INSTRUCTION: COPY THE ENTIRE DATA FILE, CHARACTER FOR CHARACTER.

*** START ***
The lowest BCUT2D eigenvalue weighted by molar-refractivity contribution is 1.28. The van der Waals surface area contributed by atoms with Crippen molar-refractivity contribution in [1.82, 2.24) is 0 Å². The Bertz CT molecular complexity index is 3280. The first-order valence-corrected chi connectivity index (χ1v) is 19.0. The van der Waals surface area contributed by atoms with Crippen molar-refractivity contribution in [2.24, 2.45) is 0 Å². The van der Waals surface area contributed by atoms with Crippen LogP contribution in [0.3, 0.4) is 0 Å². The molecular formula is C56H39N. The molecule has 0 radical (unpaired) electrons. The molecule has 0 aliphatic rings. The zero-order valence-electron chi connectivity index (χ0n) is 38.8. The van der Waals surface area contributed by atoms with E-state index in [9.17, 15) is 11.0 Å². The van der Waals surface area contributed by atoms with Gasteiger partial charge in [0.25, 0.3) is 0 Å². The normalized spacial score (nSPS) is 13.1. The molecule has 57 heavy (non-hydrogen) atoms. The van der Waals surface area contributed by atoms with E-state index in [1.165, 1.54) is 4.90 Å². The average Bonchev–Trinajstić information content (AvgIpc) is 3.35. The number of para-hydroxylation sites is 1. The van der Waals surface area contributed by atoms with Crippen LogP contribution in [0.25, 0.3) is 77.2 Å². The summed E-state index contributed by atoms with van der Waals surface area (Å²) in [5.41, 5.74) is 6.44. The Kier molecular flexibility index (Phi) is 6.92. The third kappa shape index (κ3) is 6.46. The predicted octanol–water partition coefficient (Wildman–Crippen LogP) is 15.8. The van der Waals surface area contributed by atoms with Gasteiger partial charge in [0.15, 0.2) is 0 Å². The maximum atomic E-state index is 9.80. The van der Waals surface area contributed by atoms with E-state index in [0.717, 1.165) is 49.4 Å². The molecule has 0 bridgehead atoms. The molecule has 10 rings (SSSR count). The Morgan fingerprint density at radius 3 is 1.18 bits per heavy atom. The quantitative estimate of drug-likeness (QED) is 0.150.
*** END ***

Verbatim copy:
The lowest BCUT2D eigenvalue weighted by molar-refractivity contribution is 1.28. The van der Waals surface area contributed by atoms with Crippen molar-refractivity contribution in [1.82, 2.24) is 0 Å². The Bertz CT molecular complexity index is 3280. The first-order valence-corrected chi connectivity index (χ1v) is 19.0. The van der Waals surface area contributed by atoms with Crippen molar-refractivity contribution in [2.24, 2.45) is 0 Å². The van der Waals surface area contributed by atoms with Crippen LogP contribution in [0.3, 0.4) is 0 Å². The molecular formula is C56H39N. The molecule has 0 radical (unpaired) electrons. The molecule has 0 aliphatic rings. The zero-order valence-electron chi connectivity index (χ0n) is 38.8. The van der Waals surface area contributed by atoms with E-state index in [9.17, 15) is 11.0 Å². The van der Waals surface area contributed by atoms with Gasteiger partial charge in [0.25, 0.3) is 0 Å². The normalized spacial score (nSPS) is 13.1. The molecule has 57 heavy (non-hydrogen) atoms. The van der Waals surface area contributed by atoms with E-state index in [1.165, 1.54) is 4.90 Å². The average Bonchev–Trinajstić information content (AvgIpc) is 3.35. The number of para-hydroxylation sites is 1. The van der Waals surface area contributed by atoms with Crippen LogP contribution in [0.25, 0.3) is 77.2 Å². The summed E-state index contributed by atoms with van der Waals surface area (Å²) in [5.41, 5.74) is 6.44. The Kier molecular flexibility index (Phi) is 6.92. The third kappa shape index (κ3) is 6.46. The predicted octanol–water partition coefficient (Wildman–Crippen LogP) is 15.8. The van der Waals surface area contributed by atoms with Gasteiger partial charge in [0.15, 0.2) is 0 Å². The maximum atomic E-state index is 9.80. The van der Waals surface area contributed by atoms with E-state index in [0.717, 1.165) is 49.4 Å². The molecule has 0 bridgehead atoms. The molecule has 10 rings (SSSR count). The Morgan fingerprint density at radius 3 is 1.18 bits per heavy atom. The quantitative estimate of drug-likeness (QED) is 0.150.